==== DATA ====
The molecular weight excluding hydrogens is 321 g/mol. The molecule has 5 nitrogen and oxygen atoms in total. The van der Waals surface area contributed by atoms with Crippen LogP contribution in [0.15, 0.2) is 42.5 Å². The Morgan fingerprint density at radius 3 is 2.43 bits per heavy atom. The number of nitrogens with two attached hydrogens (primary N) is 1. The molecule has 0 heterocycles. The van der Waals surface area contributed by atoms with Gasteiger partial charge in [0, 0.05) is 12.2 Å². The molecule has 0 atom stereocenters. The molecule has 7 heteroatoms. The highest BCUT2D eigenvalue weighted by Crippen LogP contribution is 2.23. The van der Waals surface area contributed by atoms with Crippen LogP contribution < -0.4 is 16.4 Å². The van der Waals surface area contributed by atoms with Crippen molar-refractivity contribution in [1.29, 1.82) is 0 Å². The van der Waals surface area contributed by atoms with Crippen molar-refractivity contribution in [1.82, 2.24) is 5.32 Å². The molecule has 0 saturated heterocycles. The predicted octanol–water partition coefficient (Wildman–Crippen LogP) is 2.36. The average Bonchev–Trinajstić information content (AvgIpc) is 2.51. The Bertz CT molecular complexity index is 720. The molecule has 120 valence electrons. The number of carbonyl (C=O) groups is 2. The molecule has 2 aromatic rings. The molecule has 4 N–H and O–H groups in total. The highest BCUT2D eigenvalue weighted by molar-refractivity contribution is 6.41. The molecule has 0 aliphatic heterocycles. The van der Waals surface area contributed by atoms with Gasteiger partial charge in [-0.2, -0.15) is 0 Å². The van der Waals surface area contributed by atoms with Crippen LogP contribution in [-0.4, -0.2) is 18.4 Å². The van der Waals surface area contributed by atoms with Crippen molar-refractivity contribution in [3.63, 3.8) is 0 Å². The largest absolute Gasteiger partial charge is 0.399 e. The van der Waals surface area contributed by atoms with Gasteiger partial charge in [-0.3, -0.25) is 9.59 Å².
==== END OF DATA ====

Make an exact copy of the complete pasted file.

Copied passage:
The molecular weight excluding hydrogens is 321 g/mol. The molecule has 5 nitrogen and oxygen atoms in total. The van der Waals surface area contributed by atoms with Crippen LogP contribution in [0.15, 0.2) is 42.5 Å². The Morgan fingerprint density at radius 3 is 2.43 bits per heavy atom. The number of nitrogens with two attached hydrogens (primary N) is 1. The molecule has 0 heterocycles. The van der Waals surface area contributed by atoms with Gasteiger partial charge in [0, 0.05) is 12.2 Å². The molecule has 0 atom stereocenters. The molecule has 7 heteroatoms. The highest BCUT2D eigenvalue weighted by Crippen LogP contribution is 2.23. The van der Waals surface area contributed by atoms with Crippen LogP contribution < -0.4 is 16.4 Å². The van der Waals surface area contributed by atoms with Crippen molar-refractivity contribution in [1.29, 1.82) is 0 Å². The van der Waals surface area contributed by atoms with Crippen molar-refractivity contribution in [1.82, 2.24) is 5.32 Å². The molecule has 0 saturated heterocycles. The predicted octanol–water partition coefficient (Wildman–Crippen LogP) is 2.36. The average Bonchev–Trinajstić information content (AvgIpc) is 2.51. The Bertz CT molecular complexity index is 720. The molecule has 120 valence electrons. The number of carbonyl (C=O) groups is 2. The molecule has 2 aromatic rings. The molecule has 4 N–H and O–H groups in total. The highest BCUT2D eigenvalue weighted by molar-refractivity contribution is 6.41. The molecule has 0 aliphatic heterocycles. The van der Waals surface area contributed by atoms with Gasteiger partial charge in [-0.2, -0.15) is 0 Å². The van der Waals surface area contributed by atoms with Crippen LogP contribution in [-0.4, -0.2) is 18.4 Å². The van der Waals surface area contributed by atoms with Crippen molar-refractivity contribution in [3.63, 3.8) is 0 Å². The largest absolute Gasteiger partial charge is 0.399 e. The van der Waals surface area contributed by atoms with Gasteiger partial charge in [-0.3, -0.25) is 9.59 Å².